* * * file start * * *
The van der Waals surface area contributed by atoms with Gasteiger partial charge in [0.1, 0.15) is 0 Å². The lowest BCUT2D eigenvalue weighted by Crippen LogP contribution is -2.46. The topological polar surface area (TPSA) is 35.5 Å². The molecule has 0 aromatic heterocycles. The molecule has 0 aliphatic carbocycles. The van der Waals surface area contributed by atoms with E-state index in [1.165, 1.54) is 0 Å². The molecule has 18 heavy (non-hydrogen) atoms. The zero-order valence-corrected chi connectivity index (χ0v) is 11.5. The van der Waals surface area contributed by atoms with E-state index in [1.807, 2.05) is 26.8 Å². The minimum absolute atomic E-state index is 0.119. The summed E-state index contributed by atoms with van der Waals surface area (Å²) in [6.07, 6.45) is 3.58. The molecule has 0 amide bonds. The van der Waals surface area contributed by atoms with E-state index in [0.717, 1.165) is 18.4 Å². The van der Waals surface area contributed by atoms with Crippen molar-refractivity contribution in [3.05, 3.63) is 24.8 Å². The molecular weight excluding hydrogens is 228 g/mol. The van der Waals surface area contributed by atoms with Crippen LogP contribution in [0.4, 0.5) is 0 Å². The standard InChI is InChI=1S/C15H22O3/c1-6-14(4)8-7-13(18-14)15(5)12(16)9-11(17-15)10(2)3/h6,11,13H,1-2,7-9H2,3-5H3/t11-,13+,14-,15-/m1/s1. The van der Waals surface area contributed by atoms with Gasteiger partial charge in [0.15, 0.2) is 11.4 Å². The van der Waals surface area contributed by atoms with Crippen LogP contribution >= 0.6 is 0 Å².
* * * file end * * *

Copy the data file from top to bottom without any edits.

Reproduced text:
The van der Waals surface area contributed by atoms with Gasteiger partial charge in [0.1, 0.15) is 0 Å². The lowest BCUT2D eigenvalue weighted by Crippen LogP contribution is -2.46. The topological polar surface area (TPSA) is 35.5 Å². The molecule has 0 aromatic heterocycles. The molecule has 0 aliphatic carbocycles. The van der Waals surface area contributed by atoms with E-state index in [1.165, 1.54) is 0 Å². The molecule has 18 heavy (non-hydrogen) atoms. The zero-order valence-corrected chi connectivity index (χ0v) is 11.5. The van der Waals surface area contributed by atoms with E-state index in [1.807, 2.05) is 26.8 Å². The minimum absolute atomic E-state index is 0.119. The summed E-state index contributed by atoms with van der Waals surface area (Å²) in [6.07, 6.45) is 3.58. The molecule has 0 amide bonds. The van der Waals surface area contributed by atoms with E-state index in [0.717, 1.165) is 18.4 Å². The van der Waals surface area contributed by atoms with Crippen molar-refractivity contribution in [3.05, 3.63) is 24.8 Å². The molecular weight excluding hydrogens is 228 g/mol. The van der Waals surface area contributed by atoms with Crippen LogP contribution in [0.4, 0.5) is 0 Å². The standard InChI is InChI=1S/C15H22O3/c1-6-14(4)8-7-13(18-14)15(5)12(16)9-11(17-15)10(2)3/h6,11,13H,1-2,7-9H2,3-5H3/t11-,13+,14-,15-/m1/s1. The van der Waals surface area contributed by atoms with Gasteiger partial charge in [0.15, 0.2) is 11.4 Å². The van der Waals surface area contributed by atoms with Crippen LogP contribution >= 0.6 is 0 Å².